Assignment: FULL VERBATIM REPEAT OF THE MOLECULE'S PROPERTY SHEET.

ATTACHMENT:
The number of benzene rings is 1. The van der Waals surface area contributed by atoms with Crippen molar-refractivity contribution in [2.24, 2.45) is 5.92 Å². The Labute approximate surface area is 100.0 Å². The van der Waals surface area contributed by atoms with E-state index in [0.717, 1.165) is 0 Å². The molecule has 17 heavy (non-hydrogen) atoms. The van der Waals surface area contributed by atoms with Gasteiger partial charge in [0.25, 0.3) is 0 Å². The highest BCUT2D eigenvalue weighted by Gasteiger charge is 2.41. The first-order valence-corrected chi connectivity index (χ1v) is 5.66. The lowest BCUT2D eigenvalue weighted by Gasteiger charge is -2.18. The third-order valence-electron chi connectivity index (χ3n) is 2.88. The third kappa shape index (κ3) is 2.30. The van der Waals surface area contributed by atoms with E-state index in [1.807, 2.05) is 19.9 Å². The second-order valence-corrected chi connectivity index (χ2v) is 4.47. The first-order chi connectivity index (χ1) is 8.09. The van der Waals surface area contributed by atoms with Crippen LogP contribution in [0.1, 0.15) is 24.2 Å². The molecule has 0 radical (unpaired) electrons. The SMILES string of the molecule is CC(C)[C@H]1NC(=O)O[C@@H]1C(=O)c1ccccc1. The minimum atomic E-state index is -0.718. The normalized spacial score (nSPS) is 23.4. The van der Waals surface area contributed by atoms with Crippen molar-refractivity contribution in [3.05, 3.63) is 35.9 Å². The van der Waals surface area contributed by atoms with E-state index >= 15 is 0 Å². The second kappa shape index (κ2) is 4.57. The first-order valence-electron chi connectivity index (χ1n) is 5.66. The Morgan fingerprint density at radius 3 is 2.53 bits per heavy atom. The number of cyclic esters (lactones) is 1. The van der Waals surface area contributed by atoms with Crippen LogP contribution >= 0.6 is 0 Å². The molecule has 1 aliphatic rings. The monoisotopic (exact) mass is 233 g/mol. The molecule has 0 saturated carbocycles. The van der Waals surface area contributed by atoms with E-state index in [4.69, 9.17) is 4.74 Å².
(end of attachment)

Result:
The number of benzene rings is 1. The van der Waals surface area contributed by atoms with Crippen molar-refractivity contribution in [2.24, 2.45) is 5.92 Å². The Labute approximate surface area is 100.0 Å². The van der Waals surface area contributed by atoms with E-state index in [0.717, 1.165) is 0 Å². The molecule has 17 heavy (non-hydrogen) atoms. The van der Waals surface area contributed by atoms with Gasteiger partial charge in [0.25, 0.3) is 0 Å². The highest BCUT2D eigenvalue weighted by Gasteiger charge is 2.41. The first-order valence-corrected chi connectivity index (χ1v) is 5.66. The lowest BCUT2D eigenvalue weighted by Gasteiger charge is -2.18. The third-order valence-electron chi connectivity index (χ3n) is 2.88. The third kappa shape index (κ3) is 2.30. The van der Waals surface area contributed by atoms with E-state index in [1.807, 2.05) is 19.9 Å². The second-order valence-corrected chi connectivity index (χ2v) is 4.47. The first-order chi connectivity index (χ1) is 8.09. The van der Waals surface area contributed by atoms with Crippen LogP contribution in [0.1, 0.15) is 24.2 Å². The molecule has 0 radical (unpaired) electrons. The SMILES string of the molecule is CC(C)[C@H]1NC(=O)O[C@@H]1C(=O)c1ccccc1. The minimum atomic E-state index is -0.718. The normalized spacial score (nSPS) is 23.4. The van der Waals surface area contributed by atoms with Crippen molar-refractivity contribution in [3.05, 3.63) is 35.9 Å². The van der Waals surface area contributed by atoms with E-state index >= 15 is 0 Å². The second kappa shape index (κ2) is 4.57. The first-order valence-electron chi connectivity index (χ1n) is 5.66. The Morgan fingerprint density at radius 3 is 2.53 bits per heavy atom. The number of cyclic esters (lactones) is 1. The van der Waals surface area contributed by atoms with Crippen LogP contribution >= 0.6 is 0 Å². The molecule has 1 aliphatic rings. The monoisotopic (exact) mass is 233 g/mol. The molecule has 0 saturated carbocycles. The van der Waals surface area contributed by atoms with E-state index in [4.69, 9.17) is 4.74 Å².